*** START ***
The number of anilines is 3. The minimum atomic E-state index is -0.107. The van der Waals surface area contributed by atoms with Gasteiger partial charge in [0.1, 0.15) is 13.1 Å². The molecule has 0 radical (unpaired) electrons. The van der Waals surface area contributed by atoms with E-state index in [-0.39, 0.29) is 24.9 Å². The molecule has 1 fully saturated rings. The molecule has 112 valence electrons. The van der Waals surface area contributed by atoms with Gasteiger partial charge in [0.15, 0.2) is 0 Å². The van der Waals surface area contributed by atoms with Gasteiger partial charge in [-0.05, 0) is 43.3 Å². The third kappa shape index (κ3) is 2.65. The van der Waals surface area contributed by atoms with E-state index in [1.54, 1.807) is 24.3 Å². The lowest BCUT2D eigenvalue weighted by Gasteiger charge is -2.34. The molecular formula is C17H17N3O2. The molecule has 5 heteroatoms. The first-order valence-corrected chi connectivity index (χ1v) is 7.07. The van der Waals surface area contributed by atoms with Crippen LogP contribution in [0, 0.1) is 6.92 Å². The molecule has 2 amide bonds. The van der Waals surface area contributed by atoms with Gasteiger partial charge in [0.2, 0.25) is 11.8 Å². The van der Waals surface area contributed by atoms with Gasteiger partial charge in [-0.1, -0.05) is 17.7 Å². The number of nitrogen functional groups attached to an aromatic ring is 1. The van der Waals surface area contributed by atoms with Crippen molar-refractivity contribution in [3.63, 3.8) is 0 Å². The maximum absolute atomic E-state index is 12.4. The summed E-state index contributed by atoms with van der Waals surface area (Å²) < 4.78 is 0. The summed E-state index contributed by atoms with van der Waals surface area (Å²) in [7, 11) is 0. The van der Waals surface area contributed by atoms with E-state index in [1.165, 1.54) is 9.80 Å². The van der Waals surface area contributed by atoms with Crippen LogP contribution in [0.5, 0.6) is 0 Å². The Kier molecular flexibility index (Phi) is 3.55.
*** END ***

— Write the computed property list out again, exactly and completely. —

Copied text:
The number of anilines is 3. The minimum atomic E-state index is -0.107. The van der Waals surface area contributed by atoms with Gasteiger partial charge in [0.1, 0.15) is 13.1 Å². The molecule has 0 radical (unpaired) electrons. The van der Waals surface area contributed by atoms with E-state index in [-0.39, 0.29) is 24.9 Å². The molecule has 1 fully saturated rings. The molecule has 112 valence electrons. The van der Waals surface area contributed by atoms with Gasteiger partial charge in [0.15, 0.2) is 0 Å². The van der Waals surface area contributed by atoms with Gasteiger partial charge in [-0.05, 0) is 43.3 Å². The third kappa shape index (κ3) is 2.65. The van der Waals surface area contributed by atoms with E-state index in [1.54, 1.807) is 24.3 Å². The lowest BCUT2D eigenvalue weighted by Gasteiger charge is -2.34. The molecular formula is C17H17N3O2. The molecule has 5 heteroatoms. The first-order valence-corrected chi connectivity index (χ1v) is 7.07. The van der Waals surface area contributed by atoms with Crippen LogP contribution in [0, 0.1) is 6.92 Å². The molecule has 2 amide bonds. The van der Waals surface area contributed by atoms with Gasteiger partial charge in [0.2, 0.25) is 11.8 Å². The van der Waals surface area contributed by atoms with Gasteiger partial charge in [-0.1, -0.05) is 17.7 Å². The number of nitrogen functional groups attached to an aromatic ring is 1. The van der Waals surface area contributed by atoms with Crippen molar-refractivity contribution in [3.63, 3.8) is 0 Å². The maximum absolute atomic E-state index is 12.4. The summed E-state index contributed by atoms with van der Waals surface area (Å²) < 4.78 is 0. The summed E-state index contributed by atoms with van der Waals surface area (Å²) in [7, 11) is 0. The van der Waals surface area contributed by atoms with E-state index in [1.165, 1.54) is 9.80 Å². The van der Waals surface area contributed by atoms with Crippen LogP contribution in [0.5, 0.6) is 0 Å². The Kier molecular flexibility index (Phi) is 3.55.